Ali, Muhammad Wajed
Ali, Muhammad Wajed (1896-1954) journalist, writer. He was born in Banshdaha village in satkhira district on 28 Bhadra 1303 (1896). His father, Munshi Muhammad Ibrahim, was a village doctor whose dispensary was a place where people gathered to read newspapers and discuss different issues. Wajed Ali was greatly influenced by his father's personality, his habit of reading newspapers, and the lively discussions that took place in his dispensary. His desire to become journalist perhaps derived from these early experiences.
Wajed Ali studied at the Middle English School at Banshdaha and the English High School at Babulia. After passing the Entrance Examination, he took admission in Bangabasi College, Calcutta. However, influenced by Maulana mohammad akram khan, he became involved in politics and dropped out of college. He then joined the anti-British non-cooperation movement.
He took up journalism, and, from 1920 to 1935, worked as an editor in a number of Muslim-owned newspapers and magazines in Calcutta, among them, mohammadi, nabajug, Sebak, bangiya mussalman sahitya patrika, The Mussalman, Khadem, saogat, Sahachar, Bulbul and Samyabadi.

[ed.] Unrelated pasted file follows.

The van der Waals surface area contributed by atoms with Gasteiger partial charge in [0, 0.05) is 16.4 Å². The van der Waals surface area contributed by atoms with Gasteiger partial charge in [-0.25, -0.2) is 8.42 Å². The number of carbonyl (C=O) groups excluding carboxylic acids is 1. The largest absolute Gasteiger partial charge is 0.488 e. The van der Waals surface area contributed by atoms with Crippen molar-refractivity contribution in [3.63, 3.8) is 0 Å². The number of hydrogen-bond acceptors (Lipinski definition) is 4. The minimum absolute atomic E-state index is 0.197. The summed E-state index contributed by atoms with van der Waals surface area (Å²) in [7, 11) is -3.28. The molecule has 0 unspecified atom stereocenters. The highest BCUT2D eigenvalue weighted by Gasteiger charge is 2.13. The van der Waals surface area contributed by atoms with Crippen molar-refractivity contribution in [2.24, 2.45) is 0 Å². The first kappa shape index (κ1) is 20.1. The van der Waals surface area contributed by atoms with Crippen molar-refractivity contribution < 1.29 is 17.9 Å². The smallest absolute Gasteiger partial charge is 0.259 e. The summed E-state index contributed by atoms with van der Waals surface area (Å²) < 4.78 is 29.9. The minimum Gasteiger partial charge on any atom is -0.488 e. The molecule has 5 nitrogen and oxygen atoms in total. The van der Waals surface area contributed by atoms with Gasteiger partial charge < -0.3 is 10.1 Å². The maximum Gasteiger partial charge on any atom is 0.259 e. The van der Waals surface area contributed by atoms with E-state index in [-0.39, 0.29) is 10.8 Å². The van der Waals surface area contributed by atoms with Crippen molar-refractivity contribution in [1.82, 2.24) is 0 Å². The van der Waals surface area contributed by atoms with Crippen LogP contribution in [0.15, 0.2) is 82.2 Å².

Mohammed Wajed Ali wrote profusely on culture, society and politics. Although he wrote over 200 articles, the number of his books is small. His eight books, which include biographies of varying lengths and a number of translations, are Marubhaskar, Smarnanandini (translation), Chhotader Hazrat Mohammad, Quaid-i-Azam Mohamed Ali Jinnah, Mohammad Ali, Don Quixote-er Galpa, Mahamanus Muhsin, and Syed Ahmad.
bangla academy has recently published some of his essays in two volumes. Apart from his Bangla writing, Mohammed Wajed Ali wrote a few articles in English. He also wrote a number of poems. He collected folk literature and his compilation, Jodabanya Kahini, published in Bangiya Mussalman Sahitya Patrika (Baishakh, 1326), is an important source for folklorists.
Mohammed Wajed Ali was a dedicated writer and journalist, committed to serving Muslim society. Despite financial adversities, he did not swerve from his social commitment. He wrote many valuable essays in newspapers such as mahe-nao, Mohammadi, Sangbad on language and literature, and on the directions in which the country should develop. He did not hesitate to criticise the failings of Muslim society.
Wajed Ali spent the last two decades of his life in his village. However, even while living there he continued to be associated with newspapers and periodicals. He died in his own village on 8 November 1954. [Mahmud Shah Qureshi]